New principles guide Academy in policy positions and advocacy

The Academy’s Board of Directors recently approved updated principles to help guide the American Academy of Dermatology Association (AADA) and its physician leadership in taking policy positions and advocating for health system reform. Member to Member discussed the revised principles with Bruce Brod, MD, chair of the Academy’s Congressional Policy Committee. Dr. Brod discussed the revised principles prior to the House of Representatives’ May 4th passage of the American Health Care Act, which would repeal and replace much of the Affordable Care Act (ACA), including the tax on indoor tanning services. This legislation now heads to the Senate for consideration.

Member to Member: Why did the AADA create the principles?

brod-bruce.jpgDr. Brod: They were created so that we have a stand-alone statement that will set a foundation for the AADA as health system reform continues to evolve and change. With ongoing attention on the ACA and health reform in Congress, the decision was made to update the principles, which are really a repository of guidelines that are supported by our position statements.

Health system reform is such an evolving and changing process that we felt a set of principles is important as we advocate on behalf of our patients and our specialty.

M2M: These principles were first established in 2009. How have they been revised to meet the changing health care landscape?

Dr. Brod: We maintained core principles from the original guidelines, such as medical liability relief, but we revised the principles to fit with the current health system reform landscape. We made some updates because some of the original principles didn’t pertain to the current climate.

In general, the principles address preserving a system that maintains patient access to dermatologic care that’s reasonable and affordable. It also underscores the importance of a patient’s ability to choose and the sanctity of the patient-physician relationship.

In the new version, we specifically delineate the AADA’s support for the repeal of the Independent Payment Advisory Board, also known as IPAB, which is something that wasn’t a pressing issue in 2009. The IPAB, as we now know it, did not even exist until it was created under the Affordable Care Act, but IPAB, if triggered and required to act, has the potential to disrupt access to needed health care for our patients.

Also, with the movement toward more consumer-driven health care, we wanted the principles to address the necessity for affordable medication and treatments for all patients.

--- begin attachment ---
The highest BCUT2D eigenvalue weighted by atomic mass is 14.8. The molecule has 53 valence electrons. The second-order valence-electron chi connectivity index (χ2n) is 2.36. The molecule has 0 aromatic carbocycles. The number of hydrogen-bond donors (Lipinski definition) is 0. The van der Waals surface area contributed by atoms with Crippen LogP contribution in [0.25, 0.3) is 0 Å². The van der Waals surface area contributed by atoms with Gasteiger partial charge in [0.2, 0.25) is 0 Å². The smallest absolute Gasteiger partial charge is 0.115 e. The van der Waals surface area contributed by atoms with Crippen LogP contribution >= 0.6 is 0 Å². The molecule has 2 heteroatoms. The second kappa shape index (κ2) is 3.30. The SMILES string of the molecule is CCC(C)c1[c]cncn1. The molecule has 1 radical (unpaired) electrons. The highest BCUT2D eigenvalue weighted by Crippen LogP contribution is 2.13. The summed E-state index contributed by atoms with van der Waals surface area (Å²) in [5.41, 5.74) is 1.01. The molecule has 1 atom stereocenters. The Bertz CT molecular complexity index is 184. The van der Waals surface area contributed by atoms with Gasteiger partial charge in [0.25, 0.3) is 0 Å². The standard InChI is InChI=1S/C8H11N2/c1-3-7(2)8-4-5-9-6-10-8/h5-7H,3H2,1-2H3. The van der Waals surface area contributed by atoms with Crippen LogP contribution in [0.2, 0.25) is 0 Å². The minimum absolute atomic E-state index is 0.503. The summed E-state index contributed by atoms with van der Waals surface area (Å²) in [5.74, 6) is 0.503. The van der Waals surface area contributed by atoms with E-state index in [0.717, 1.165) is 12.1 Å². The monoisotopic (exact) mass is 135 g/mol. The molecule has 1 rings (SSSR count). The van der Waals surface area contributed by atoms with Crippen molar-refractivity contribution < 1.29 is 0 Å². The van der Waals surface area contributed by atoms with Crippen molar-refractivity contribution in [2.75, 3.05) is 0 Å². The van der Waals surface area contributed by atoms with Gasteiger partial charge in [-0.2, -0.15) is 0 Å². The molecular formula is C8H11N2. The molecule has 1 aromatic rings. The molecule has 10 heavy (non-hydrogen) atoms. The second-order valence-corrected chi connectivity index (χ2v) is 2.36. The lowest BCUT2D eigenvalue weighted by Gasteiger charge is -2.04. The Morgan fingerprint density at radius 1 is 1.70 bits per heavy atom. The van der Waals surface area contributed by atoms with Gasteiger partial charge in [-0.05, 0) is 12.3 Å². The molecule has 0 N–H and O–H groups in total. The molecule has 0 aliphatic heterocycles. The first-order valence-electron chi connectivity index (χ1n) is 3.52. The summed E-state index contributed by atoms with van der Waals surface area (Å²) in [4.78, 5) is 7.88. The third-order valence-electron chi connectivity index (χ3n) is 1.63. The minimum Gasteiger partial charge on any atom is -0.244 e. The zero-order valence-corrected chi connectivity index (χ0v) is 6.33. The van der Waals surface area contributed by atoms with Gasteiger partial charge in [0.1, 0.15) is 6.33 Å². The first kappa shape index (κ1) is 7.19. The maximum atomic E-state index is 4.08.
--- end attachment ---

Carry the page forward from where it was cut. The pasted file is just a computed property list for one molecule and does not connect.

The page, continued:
M2M: The AADA has made substantial progress in regulatory and legislative areas in recent years. Will these principles rollback this progress?

Dr. Brod: The principles will in no way dismantle progress we’ve made in regulatory and legislative areas in the past several years. We specifically address the need to eliminate burdensome regulatory and administrative policies that harm patient care, but this is not a blunt axe approach. It’s not our principle to eliminate all regulations. There are policies that we have worked very hard to establish and we’d like to see those continue to advance.

There are regulations that are burdensome and others that are helpful and actually improve patient access to care. We want to make sure that the work we’ve done in those areas continues to preserve the ability to maintain such things as network adequacy, data sharing, and other regulatory issues where the AADA has taken a lead role in successfully advocating for policy changes.

AADA Health System Reform Principles

  • Americans should have access to affordable, quality dermatologic health care, and individuals should be free to choose their own physicians and the health insurance that best meets their needs.
  • Health system reform must preserve diverse coverage options and ensure adequate and transparent networks of specialists and subspecialists offered by a multitude of insurers – maintaining access, choice and flexibility for patients and physicians.
  • Health system reform and efforts to curb growth in health care costs must not compromise quality care or harm the patient-physician relationship.
  • Health system reform should include repeal of the Independent Payment Advisory Board (IPAB), which, if required to act, would be empowered to make significant decisions about Medicare policy and payment decisions without a mechanism for public accountability or congressional oversight.
  • Health system reform should eliminate a multitude of regulatory and administrative burdens that increase costs and do not improve patient care.
  • Health system reform should include medical liability relief.
  • New payment models, quality measurement, data collection, including, but not limited to clinical data registries, and reporting must be driven by physicians and physician specialty organizations. The purpose of these efforts must prioritize quality improvement over cost reduction, and such programs should be voluntary.
  • Any new insurance coverage option must be voluntary for physicians, pay physicians fairly, and compete on a level playing field to prevent crowd-out of existing plans.
  • Health system reform should provide a means for those with pre-existing conditions to obtain useful and affordable coverage.
  • Health system reform should ensure that health care premiums are primarily spent on providing care to patients.